After Facebook's (NASDAQ:FB) price retreat following its error-ridden and mega-hyped IPO many investors unfriended the social network. Facebook's recent quarterly earnings were a good reminder of the big picture that had led to the initial investor enthusiasm. Facebook has 1 billion monthly active users. It is worth repeating this. 1 billion active users. The entire population of the world is about 7 billion. This includes people living in parts of the world that don't even have electricity, let alone the internet. But Facebook users are 14% of the entire world population. If you take out children under 14 and those over 60 from the total world population, that leaves about 4.3 billion. Over one-fifth of humanity in this age group is a Facebook user and this number is increasing with the increase of internet and mobile presentation increase and greater Facebook penetration.
Source: Facebook Q3 2012 Earnings Slides.
One dampener for investor enthusiasm has been Facebook on mobile. $150 million in mobile revenues for the quarter, starting from a base of zero earlier in the year, show these fears were unfounded. As Zuckerberg pointed out in the earnings conference:
Most people underestimate how fundamentally good the trend towards mobile can be for Facebook. This is because there are three trends that are kind of compounded together. First, mobile would give us the opportunity to reach way more people than desktop. Second, people on mobile use Facebook more often. And third, long-term I think we're going to monetize better per amount of time spent on mobile than desktop.
Zuckerberg makes these points as clearly as anyone:
In the coming years there could be billions more smart phones than desktop computers. We already reach more than 1 billion people worldwide, including 600 million on mobile, growing quickly and up from 376 million last year.
Also, mobile users use Facebook more frequently.
Our desktop platform has only a 40% likelihood of using Facebook on a given day. But someone who uses mobile has a 70% likelihood of using Facebook on a given day.
Monetizing the users
Finally, let us answer the multi-billion dollar question, monetization.
The first graph to look at is US & Canada. Here the average revenue has been steadily rising and now stands at $3.40 on a quarterly basis. While Asia and the rest of the world are far behind in the 50c range, this revenue per user has also been increasing.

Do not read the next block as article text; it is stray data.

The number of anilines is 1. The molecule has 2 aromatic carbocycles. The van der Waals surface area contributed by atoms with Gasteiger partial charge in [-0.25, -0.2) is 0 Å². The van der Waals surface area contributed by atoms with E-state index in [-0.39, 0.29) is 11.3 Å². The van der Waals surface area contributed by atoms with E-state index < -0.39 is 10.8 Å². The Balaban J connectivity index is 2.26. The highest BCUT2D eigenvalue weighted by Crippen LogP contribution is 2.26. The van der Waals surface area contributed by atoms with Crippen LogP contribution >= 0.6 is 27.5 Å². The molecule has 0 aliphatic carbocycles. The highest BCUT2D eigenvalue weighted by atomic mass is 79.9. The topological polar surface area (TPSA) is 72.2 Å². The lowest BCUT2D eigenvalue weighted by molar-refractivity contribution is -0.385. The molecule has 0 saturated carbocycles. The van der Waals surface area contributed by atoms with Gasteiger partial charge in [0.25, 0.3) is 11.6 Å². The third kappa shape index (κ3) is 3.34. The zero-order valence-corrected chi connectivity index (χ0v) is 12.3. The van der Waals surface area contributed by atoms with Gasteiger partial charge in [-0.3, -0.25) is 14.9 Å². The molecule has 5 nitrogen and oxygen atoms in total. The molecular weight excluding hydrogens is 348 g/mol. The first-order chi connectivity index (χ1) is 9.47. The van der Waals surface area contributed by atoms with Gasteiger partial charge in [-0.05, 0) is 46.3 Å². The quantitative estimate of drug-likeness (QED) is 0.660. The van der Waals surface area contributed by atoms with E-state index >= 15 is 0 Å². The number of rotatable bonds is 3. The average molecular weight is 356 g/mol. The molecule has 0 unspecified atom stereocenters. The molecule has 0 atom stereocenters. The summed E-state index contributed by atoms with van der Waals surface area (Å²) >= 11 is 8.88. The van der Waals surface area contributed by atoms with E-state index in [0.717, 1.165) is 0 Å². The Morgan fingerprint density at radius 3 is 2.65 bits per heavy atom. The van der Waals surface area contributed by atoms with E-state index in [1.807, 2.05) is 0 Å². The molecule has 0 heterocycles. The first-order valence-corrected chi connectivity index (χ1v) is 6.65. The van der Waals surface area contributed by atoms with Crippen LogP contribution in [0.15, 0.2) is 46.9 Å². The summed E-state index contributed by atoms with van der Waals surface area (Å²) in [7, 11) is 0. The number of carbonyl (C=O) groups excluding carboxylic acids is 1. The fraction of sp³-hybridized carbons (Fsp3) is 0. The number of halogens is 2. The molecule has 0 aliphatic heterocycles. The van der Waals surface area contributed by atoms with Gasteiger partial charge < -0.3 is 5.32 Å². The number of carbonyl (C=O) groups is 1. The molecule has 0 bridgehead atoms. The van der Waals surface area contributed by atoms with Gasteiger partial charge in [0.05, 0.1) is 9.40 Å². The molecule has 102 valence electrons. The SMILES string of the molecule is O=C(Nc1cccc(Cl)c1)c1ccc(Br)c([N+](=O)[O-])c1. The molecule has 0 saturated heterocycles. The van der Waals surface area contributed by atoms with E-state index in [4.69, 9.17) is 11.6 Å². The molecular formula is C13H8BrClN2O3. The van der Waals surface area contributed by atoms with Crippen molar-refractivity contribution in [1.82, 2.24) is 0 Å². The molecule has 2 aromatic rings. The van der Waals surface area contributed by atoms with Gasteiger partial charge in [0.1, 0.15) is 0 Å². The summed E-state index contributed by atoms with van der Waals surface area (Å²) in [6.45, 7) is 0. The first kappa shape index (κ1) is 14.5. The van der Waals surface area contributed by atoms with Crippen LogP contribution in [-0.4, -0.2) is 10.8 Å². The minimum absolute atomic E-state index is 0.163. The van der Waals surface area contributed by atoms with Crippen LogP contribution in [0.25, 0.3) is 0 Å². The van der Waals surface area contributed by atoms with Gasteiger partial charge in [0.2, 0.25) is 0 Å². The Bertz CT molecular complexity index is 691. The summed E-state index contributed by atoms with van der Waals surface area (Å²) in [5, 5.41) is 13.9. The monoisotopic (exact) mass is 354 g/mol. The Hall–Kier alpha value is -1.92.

Do it stupid or do it smart.
To Zuckerberg's credit, it would have been very easy to try and increase Facebook revenue the stupid way. Given how much criticism the company faced post-IPO on the issue of monetization he could have been forgiven for turning Facebook into an ad ridden site. After all, by some estimates it gets almost one fifth of the entire page views on the internet. With an estimated onlline ad market of $80-$100 billion annually, a one-fifth share would mean about $16-$20 billion of revenue for Facebook.
How hard would it have been to throw in a bunch of ads, banner ads, moving ads, full-page ads before you view your page, to drive up short-term revenue? It could also charge companies simply for the privilege of having a presence on Facebook. It is after all a private website and a company is hardly entitled to have a page there for free.
Rather, Zuckerberg has opted for finesse rather than intrusiveness with the long-term view of keeping users happy while gradually increasing monetization. You hardly notice Facebook ads yet Facebook advertising clocked in with over a billion dollars in this last quarter.
The potential remains for it to grab one-fifth of the global online ad revenue, in line with its traffic. However, the company is taking its time to get the ad experience right for Facebook and creating ad vehicles like sponsored stories that only exist in this medium. Facebook is creating an entirely new advertising medium. Over time it would not be surprising to see Facebook rival the ARPU of Google of $29.32. Even Yahoo (NASDAQ:YHOO) is doing $8. Facebook with $1.29 globally for the last quarter is at about $5 annually. But its potential to accelerate this number, as the new advertising paradigm it is creating sinks in, is even higher. With high gross margins exceeding even Google more of that revenue will find its way to the bottom line.
It is not difficult for Facebook to make money. It is simply doing it very deliberately, with great care to not degrade the user experience. In doing so the company is showing remarkable maturity for having a young founder, the same kind of maturity that got it an "A" in financial reporting from Grumpy Old Accountants, who have taken on Groupon (NASDAQ:GRPN) for its feeble accounting practices.
The problem with Facebook is that the story is almost too big and unbelievable to be true. A billion users? Who has a billion users? It is inevitable that investors felt it got over-hyped in the IPO and were feeling let down with the crash. In my opinion Facebook remains a buy at its sub-$25 price if you have a time horizon that is looking at the multi-year story. There will be lot of near term noise with the earnings and lockout expirations and such, but I will be listening carefully to the sound of a billion users logging in to pick up more shares on any weakness.
Disclosure: I am long FB, GOOG, MSFT, GRPN. I wrote this article myself, and it expresses my own opinions. I am not receiving compensation for it (other than from Seeking Alpha). I have no business relationship with any company whose stock is mentioned in this article.